This proposal is based on a recent discovery that tumors can bioconvert non-absorbing small metal nanoparticles into intense infrared (IR) absorbers. In preliminary tests, non-IR absorbing 15 nm gold nanoparticles were immunotargeted to human tumors in mice which then became highly IR absorbing. The amplification factor in IR absorption can be a factor of 20 or more, which is not accessible by use of other much larger nanoparticles (~130 nm) that are designed to initially absorb IR. This factor greatly enhances the tumor- to-non-tumor distinction. The small size also enhances tumor uptake. Treatment with IR led to rapid and complete tumor ablation in 1 cm tumors, whereas the tumors were not controlled in irradiated mice without the gold. This new IR bioamplification process will be studied and optimized to treat squamous cell carcinomas, which comprise 90% of head and neck cancers. Epidermal growth factor receptors (EGFr) are overexpressed by these tumors and covalent anti-EGFr antibody-gold conjugates will be used for targeting human A431 tumors in mice. A microscopic study will document tumor and normal tissue responses. In Phase II, this novel therapy will be optimized with respect to gold size and targeting ligand. The IR hyperthermia therapy will then be combined with radiotherapy, since we have recently shown that hyperthermia and x-rays are highly synergistic in treating squamous cell carcinomas. The new combination therapy should better avoid damage to salivary glands and surrounding normal tissue, which is one of the serious side effects of current therapies. In order to demonstrate safety and safety limits, an acute, subacute, and long-term toxicity study will be conducted. Work will culminate in a product for FDA approval of clinical trials. If successful, this new approach could improve the treatment of head and neck as well as other cancers.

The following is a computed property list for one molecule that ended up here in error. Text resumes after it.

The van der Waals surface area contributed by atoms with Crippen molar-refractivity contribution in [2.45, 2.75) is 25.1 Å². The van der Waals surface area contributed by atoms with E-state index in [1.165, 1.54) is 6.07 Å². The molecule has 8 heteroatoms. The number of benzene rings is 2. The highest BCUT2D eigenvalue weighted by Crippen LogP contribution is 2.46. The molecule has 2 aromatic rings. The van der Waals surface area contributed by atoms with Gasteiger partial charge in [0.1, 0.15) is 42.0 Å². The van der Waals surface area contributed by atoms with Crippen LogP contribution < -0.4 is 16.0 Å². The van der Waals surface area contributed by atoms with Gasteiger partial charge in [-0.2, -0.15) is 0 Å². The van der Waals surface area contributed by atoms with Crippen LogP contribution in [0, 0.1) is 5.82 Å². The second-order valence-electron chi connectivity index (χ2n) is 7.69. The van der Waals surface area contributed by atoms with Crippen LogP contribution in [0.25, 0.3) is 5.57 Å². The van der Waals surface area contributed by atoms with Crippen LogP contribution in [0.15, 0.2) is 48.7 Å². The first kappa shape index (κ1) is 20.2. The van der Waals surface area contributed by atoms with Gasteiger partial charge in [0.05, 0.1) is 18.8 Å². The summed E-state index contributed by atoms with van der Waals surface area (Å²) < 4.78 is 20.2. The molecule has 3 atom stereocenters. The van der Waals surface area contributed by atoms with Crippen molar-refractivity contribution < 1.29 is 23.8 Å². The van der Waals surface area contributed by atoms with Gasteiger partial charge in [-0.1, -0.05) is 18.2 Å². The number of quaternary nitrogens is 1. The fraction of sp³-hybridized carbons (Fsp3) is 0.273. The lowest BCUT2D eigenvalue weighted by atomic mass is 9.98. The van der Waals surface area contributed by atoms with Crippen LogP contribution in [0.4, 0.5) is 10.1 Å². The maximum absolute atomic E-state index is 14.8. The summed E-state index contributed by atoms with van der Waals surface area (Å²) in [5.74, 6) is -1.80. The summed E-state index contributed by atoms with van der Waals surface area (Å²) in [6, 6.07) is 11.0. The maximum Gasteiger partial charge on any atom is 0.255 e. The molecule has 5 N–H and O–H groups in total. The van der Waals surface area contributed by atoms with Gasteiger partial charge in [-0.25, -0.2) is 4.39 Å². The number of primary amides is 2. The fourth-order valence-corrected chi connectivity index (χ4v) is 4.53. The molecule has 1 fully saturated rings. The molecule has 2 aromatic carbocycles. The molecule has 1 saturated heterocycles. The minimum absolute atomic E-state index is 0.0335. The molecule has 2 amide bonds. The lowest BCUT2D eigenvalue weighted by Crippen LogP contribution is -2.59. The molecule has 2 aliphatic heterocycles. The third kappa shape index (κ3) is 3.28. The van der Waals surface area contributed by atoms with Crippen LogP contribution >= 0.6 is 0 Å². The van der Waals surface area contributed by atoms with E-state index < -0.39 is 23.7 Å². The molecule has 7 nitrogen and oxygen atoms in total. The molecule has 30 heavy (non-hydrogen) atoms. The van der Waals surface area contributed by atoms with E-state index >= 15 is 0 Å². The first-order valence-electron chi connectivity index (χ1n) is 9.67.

Public Health Relevance

A novel cancer treatment using nanotechnology has recently been developed that is very promising in preliminary animal studies. It also may be used for sensitive early detection of tumors and enable image guided interventions. If successful, it could improve detection and treatment of head and neck tumors as well as other cancers.

National Institute of Health (NIH)
National Cancer Institute (NCI)
Small Business Innovation Research Grants (SBIR) - Phase II (R44)
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Special Emphasis Panel (ZRG1-ONC-R (11))
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Weber, Patricia A
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Nanoprobes, Inc.
United States
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Hainfeld, James F; Lin, Lynn; Slatkin, Daniel N et al. (2014) Gold nanoparticle hyperthermia reduces radiotherapy dose. Nanomedicine 10:1609-17
Hainfeld, James F; O'Connor, Michael J; Lin, Ping et al. (2014) Infrared-transparent gold nanoparticles converted by tumors to infrared absorbers cure tumors in mice by photothermal therapy. PLoS One 9:e88414